Sunday, March 18, 2007

300 guys

Some time ago I came by 300, a Frank Miller graphic novel with a
striking cover. The starkness of the book's colour palette seemed to me
to balance the absence of words. It is of course what graphic novels
do, but I was struck then by how little dialogue was needed to depict
war. As 300 Spartans held back Asia's relentless hordes, this book
plunged into the war, weaving between its characters like a movie
camera in a battlefield. Part of the book's mastery was in its power to
suggest something - a slash or a thrust - and have us imagine the
violent follow through. So words counted for little in this novel even
though the book itself was a retelling of the battle. It was classy war

With this in mind, I braced myself in seat K2 of a dark hall yesterday,
armed with popcorn and a coke. The theatre brimmed with a horde of
young men, some clearly years away from admittance to an 'A' certified
movie. They came prepared like spectators at the Colliseum. The first
moments, where a baby is dangled over a ravine containing skeletons of
other babies, hint at what's to follow. They put in place a tenuous
prehistory to what is the main event. What this director, Zack Snyder,
really wants to show you is that main event. He's as eager for war as
the Spartans are. Every so often his characters assault women, jump
into orgies, and consult a fetching oracle. I like comic books, and
enjoy the stereotype of the fan they play up to ("likes muscular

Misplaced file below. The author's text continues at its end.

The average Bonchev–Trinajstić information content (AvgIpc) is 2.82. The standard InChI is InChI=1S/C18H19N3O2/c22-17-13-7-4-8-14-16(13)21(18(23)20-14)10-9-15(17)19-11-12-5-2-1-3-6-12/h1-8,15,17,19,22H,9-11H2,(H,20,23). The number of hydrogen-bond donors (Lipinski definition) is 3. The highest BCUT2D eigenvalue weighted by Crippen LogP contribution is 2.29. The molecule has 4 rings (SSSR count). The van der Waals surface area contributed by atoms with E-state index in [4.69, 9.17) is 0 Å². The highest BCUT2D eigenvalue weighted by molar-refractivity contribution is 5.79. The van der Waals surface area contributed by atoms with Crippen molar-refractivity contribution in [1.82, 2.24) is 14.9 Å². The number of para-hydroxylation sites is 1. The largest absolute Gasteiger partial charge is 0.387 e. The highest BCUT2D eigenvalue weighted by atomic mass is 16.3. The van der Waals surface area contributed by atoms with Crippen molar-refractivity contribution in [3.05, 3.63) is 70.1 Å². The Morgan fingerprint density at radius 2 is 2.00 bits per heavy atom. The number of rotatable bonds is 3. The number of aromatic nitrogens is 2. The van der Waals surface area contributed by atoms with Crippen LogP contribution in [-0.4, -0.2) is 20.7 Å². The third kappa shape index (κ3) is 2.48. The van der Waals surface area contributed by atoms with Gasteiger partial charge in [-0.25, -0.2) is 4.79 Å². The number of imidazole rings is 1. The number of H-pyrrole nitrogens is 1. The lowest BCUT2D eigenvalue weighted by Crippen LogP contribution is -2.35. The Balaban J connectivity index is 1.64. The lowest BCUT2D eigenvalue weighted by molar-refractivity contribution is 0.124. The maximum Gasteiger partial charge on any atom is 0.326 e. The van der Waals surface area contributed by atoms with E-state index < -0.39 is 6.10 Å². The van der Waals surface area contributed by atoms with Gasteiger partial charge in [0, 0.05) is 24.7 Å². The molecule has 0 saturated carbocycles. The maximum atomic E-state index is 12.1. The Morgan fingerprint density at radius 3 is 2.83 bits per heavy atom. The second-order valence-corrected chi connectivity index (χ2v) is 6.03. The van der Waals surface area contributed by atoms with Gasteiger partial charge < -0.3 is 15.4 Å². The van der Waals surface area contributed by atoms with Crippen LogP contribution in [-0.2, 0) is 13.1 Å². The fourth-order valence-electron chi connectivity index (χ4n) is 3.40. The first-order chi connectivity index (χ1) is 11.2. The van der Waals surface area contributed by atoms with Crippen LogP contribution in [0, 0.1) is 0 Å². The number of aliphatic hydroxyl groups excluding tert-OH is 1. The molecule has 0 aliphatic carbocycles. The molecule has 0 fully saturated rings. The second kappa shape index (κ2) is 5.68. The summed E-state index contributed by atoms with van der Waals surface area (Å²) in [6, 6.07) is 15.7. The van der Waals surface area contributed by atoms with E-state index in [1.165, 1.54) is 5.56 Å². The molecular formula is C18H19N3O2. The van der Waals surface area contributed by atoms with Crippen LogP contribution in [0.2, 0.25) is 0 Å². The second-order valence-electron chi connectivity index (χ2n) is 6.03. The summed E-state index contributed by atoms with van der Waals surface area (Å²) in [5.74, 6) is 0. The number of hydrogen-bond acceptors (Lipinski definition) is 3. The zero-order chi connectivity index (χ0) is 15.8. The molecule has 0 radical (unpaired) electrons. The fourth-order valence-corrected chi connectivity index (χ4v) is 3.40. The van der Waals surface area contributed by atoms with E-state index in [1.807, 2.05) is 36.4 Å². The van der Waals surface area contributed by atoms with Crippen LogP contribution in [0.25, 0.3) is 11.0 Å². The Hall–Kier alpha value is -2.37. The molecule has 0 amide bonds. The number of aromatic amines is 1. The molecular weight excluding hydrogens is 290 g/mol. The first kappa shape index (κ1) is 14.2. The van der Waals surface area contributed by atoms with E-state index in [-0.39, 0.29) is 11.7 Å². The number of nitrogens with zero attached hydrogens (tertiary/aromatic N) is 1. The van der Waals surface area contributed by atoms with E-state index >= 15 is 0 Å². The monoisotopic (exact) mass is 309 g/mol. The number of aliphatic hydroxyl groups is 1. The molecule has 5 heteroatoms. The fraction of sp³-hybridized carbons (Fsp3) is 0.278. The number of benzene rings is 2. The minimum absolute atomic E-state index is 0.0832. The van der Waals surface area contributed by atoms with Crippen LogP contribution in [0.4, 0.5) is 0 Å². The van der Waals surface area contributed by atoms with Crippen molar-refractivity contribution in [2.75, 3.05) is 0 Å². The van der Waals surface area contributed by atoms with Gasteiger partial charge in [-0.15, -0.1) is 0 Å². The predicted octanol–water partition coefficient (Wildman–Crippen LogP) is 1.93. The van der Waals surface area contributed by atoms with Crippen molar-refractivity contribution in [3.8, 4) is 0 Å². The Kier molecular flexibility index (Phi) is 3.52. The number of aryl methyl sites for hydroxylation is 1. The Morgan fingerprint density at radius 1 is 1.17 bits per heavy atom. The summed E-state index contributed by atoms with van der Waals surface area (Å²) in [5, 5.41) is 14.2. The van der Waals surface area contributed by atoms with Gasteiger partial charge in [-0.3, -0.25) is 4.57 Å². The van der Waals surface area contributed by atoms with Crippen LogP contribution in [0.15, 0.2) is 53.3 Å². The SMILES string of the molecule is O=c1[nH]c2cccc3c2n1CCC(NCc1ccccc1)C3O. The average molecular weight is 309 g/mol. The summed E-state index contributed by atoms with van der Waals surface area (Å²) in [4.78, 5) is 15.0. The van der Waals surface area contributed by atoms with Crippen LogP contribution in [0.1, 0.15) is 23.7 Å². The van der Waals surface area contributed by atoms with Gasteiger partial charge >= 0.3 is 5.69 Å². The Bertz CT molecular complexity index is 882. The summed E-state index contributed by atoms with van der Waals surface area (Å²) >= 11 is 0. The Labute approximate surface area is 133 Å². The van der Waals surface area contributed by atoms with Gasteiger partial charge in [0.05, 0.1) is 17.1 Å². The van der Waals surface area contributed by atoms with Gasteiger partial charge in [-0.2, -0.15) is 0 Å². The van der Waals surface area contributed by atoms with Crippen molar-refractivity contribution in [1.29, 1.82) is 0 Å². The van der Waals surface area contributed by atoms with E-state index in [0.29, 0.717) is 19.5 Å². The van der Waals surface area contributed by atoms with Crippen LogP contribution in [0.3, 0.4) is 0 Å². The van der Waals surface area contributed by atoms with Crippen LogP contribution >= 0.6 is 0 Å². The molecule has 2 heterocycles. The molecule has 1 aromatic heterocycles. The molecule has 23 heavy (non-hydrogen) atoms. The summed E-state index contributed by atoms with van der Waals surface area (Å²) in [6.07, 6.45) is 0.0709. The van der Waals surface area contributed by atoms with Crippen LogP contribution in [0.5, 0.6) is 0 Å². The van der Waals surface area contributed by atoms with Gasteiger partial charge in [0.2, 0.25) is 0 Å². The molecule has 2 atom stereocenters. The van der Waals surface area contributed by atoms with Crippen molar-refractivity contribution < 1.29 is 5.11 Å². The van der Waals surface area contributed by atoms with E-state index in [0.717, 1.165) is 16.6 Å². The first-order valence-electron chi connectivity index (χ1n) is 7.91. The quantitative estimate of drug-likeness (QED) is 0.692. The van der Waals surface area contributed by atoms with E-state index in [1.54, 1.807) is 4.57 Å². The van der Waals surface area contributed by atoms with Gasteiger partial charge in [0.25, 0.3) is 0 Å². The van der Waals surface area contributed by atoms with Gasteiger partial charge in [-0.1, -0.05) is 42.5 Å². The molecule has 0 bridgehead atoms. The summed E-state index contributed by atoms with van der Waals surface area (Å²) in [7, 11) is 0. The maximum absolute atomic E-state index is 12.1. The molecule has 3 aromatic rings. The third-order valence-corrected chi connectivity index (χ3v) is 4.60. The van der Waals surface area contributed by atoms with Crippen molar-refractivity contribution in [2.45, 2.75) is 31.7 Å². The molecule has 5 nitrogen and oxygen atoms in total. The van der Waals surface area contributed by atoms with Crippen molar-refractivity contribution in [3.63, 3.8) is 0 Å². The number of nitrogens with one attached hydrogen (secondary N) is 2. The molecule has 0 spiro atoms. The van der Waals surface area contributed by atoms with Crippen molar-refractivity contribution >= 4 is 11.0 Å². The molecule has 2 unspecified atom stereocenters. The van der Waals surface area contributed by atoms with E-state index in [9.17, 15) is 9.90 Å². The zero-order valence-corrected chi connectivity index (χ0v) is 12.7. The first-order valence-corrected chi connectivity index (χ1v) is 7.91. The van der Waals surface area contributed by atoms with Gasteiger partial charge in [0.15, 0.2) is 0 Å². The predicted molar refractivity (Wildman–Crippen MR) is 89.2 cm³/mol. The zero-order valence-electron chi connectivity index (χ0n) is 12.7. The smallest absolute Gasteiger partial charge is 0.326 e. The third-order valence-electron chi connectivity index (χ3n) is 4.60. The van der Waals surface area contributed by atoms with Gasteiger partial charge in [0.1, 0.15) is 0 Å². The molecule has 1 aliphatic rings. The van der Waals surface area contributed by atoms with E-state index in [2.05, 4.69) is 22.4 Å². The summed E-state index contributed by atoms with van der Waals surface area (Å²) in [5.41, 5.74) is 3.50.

bodies, big guns, large hybrid beasts and spandex") but this was too
heavyhanded for my taste. These incidents are held by a slender thread,
and just as they are on the verge of snapping, on comes another battle.

The war scenes by themselves are surreal in their effect, as the
director changes angles, colour, and slows down the pace before raising
the tempo again. There are two particularly delicious fights inspired
by video games. One is when a Spartan breaks out of his cordon and cuts
through a rush of enemies with his sword and deflects others with his
shield. The camera runs with him at the screen's centre, making him and
his enemies two-dimensional. Gamers will know what that's about. The
other fight is a trick we've witnessed in kung-fu flicks as well as the
second Matrix movie, but here we know they're fighting a losing battle,
that this bravery has its price - two Spartans, back-to-back, overcome
dozens coming at them from every conceivable angle, materialising out
of the mist. I'm in the market for this movie's conceptual art.

A few hours later I couldn't help but wonder: its weakest moments were
its overwrought dialogue. In this manner, I though, it continued to
evolve the language of earlier Arnold and Stallone guy movies, of
comebacks and dramatic declarations interspersed with the universal
language of guns and bombs. Then came Gladiator and its close relation,
The Mummy. After which came Kingdom of Heaven, Alexander, and Troy, all
in a short span. Now this. Of all the things it could have become, it
chose to be a guy movie.

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